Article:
Week 2: (November 8-12) – Book Pairing with Katie at Doing Dewey: This week, pair up a nonfiction book with a fiction title. It can be a “If you loved this book, read this!” or just two titles that you think would go well together. Maybe it’s a historical novel and you’d like to get the real history by reading a nonfiction version of the story.
It was a pretty easy pairing for me this year.
I have just finished reading and reviewing Kate Grenville’s fictional and imaginative account of Elizabeth Macarthur’s life story in A Room Made of Leaves. It is a book she has been brewing ever since the research phase for The Secret River when she read some of Elizabeth Macarthur’s letters for the first time. Her letters only ever referred to John (her husband) in glowing and loving terms, yet the public record knew him to be ‘a clever, ruthless bully, a dangerous man to cross, violent and unforgiving towards anyone who tried to go against him.’
Grenville was intrigued – ‘either he was a completely different man at home, or her letters are beautiful lies.‘
For her novel, she chose to read between the lines of the ‘beautiful lies‘.
Imagination is all well and good, and can make for very fine historical fiction, but at some point you want to see for yourself.
That’s where my two book pairings come in.
In 2018 Michelle Scott Tucker published her biography of Elizabeth Macarthur: A Life at the Edge of the World (if you look carefully at the cover, you may notice a quote by a well-known Australian blogger! You can read Lisa’s full review for the book here). It has been on my TBR pile ever since. It is time I read it.
However, when I was looking up the book details for these two books (they were both published by Text Publishing), I spotted another book about Elizabeth Macarthur in the feed. It was a curated, edited collection of her letters put together by Kate Grenville. The blurb says in part:
These letters were the starting point for Kate Grenville’s bestselling novel A Room Made of Leaves. They inspired the portrait of her imagined Elizabeth Macarthur: shrewd, subtle, passionate. And they offer a glimpse into the complex inner life of one of our most powerful foremothers. Yet, until now, a general reader could only access a handful of them.
Elizabeth Macarthur’s Letters is due out on the 29th March, 2022.
The next day: N@ncy has dared me to pair the two cooking books on my non-fiction reading list from this past year.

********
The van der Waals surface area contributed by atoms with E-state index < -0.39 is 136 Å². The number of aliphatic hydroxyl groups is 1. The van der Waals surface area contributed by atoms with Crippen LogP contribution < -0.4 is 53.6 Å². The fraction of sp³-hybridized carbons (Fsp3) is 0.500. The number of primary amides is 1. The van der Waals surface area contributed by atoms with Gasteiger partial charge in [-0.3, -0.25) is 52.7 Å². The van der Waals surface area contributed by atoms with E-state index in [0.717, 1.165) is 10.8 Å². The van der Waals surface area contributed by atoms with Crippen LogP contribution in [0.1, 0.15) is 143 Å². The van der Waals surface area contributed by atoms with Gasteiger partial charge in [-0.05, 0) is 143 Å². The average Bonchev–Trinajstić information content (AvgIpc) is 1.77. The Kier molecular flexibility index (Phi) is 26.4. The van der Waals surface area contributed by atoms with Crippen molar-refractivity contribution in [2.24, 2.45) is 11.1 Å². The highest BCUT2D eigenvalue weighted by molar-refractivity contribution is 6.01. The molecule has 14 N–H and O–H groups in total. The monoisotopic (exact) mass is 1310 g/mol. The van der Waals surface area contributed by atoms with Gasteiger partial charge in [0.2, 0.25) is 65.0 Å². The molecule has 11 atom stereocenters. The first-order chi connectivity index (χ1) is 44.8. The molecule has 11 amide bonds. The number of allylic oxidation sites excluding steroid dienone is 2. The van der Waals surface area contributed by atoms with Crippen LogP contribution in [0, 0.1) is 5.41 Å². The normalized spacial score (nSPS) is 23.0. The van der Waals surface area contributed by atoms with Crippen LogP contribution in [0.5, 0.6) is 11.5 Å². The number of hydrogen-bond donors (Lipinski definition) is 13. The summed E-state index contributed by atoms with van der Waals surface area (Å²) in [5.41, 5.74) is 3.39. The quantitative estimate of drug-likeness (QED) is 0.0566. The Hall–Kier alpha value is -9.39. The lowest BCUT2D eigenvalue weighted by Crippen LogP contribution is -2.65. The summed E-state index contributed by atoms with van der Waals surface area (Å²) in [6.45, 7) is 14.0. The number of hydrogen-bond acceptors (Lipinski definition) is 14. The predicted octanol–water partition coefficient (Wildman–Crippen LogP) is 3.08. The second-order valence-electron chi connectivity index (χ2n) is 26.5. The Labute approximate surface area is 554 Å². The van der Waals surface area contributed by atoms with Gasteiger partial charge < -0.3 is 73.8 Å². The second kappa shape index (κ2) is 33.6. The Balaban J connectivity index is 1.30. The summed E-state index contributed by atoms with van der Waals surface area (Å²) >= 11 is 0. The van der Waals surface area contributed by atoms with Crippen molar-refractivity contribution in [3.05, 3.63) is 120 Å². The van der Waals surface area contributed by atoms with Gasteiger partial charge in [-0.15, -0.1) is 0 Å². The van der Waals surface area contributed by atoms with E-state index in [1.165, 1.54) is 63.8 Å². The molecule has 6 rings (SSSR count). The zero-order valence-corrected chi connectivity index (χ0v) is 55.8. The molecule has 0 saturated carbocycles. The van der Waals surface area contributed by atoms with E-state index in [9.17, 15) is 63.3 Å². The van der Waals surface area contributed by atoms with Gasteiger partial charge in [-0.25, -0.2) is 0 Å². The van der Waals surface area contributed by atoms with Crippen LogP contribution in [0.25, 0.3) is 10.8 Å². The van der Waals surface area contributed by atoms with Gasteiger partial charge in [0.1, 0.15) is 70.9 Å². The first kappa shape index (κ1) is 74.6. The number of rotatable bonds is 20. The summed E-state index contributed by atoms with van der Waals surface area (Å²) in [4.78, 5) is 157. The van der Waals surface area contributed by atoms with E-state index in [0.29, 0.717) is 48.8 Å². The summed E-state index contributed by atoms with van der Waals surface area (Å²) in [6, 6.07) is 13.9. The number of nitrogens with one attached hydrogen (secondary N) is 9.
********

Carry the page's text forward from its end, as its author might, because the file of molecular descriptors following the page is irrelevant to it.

The first one was easy. The pairing for Midnight Chicken popped into my head straight away. Ella Risbridger, in her memoir with recipes, takes us on an intensely personal journey via the food she loves. The importance it had, and continues to have, in the way she connects to and interacts with her family and friends, is at the heart of her story. As is her love for The Tall Man.
Like Water For Chocolate was one of those books (and movies) that had a profound effect on me in my twenties. It’s about family traditions, love and chronicles one year in the life of our protagonist, Tita. We discover that her connection to food and cooking began from the minute she was born – on the kitchen floor. She uses food to ‘talk’ to her family and her meals become infused with her emotions, especially the love she has for Pedro.
Claudia Roden’s Med took a little more thinking time. Roden has enjoyed a lifetime of sharing the food that she grew up, with the rest of us. She has travelled extensively throughout the Mediterranean to find out how the different countries and cultures use the same basic meals in their own unique ways. The recipes are simple, easy to prepare and designed to be shared during family gatherings. Home cooking is at the heart of this cookbook.
In the end, the companion for Roden was right under my nose at work. It’s also the book I think will be this year’s ‘hidden gem’ or unexpected best seller, Stanley Tucci’s Taste: My Life Through Food.
The blurb tell us that Tucci “grew up in an Italian American family that spent every night around the table. Taste is an intimate reflection on the intersection of food and life…Written with Stanley’s signature wry humor and nostalgia, Taste is a heart warming read for anyone who knows the power of a home-cooked meal.”
So it’s not a non-fiction/fiction pairing like the others, but they do go together thanks to the Mediterranean influence, and their sense of nostalgia and family around home-cooking combined with anecdotes.
- This post was written on the traditional land of the Wangal clan, one of the 29 clans of the Eora Nation within the Sydney basin. This Reading Life acknowledges that Aboriginal and Torres Strait Islander peoples are this land’s first storytellers.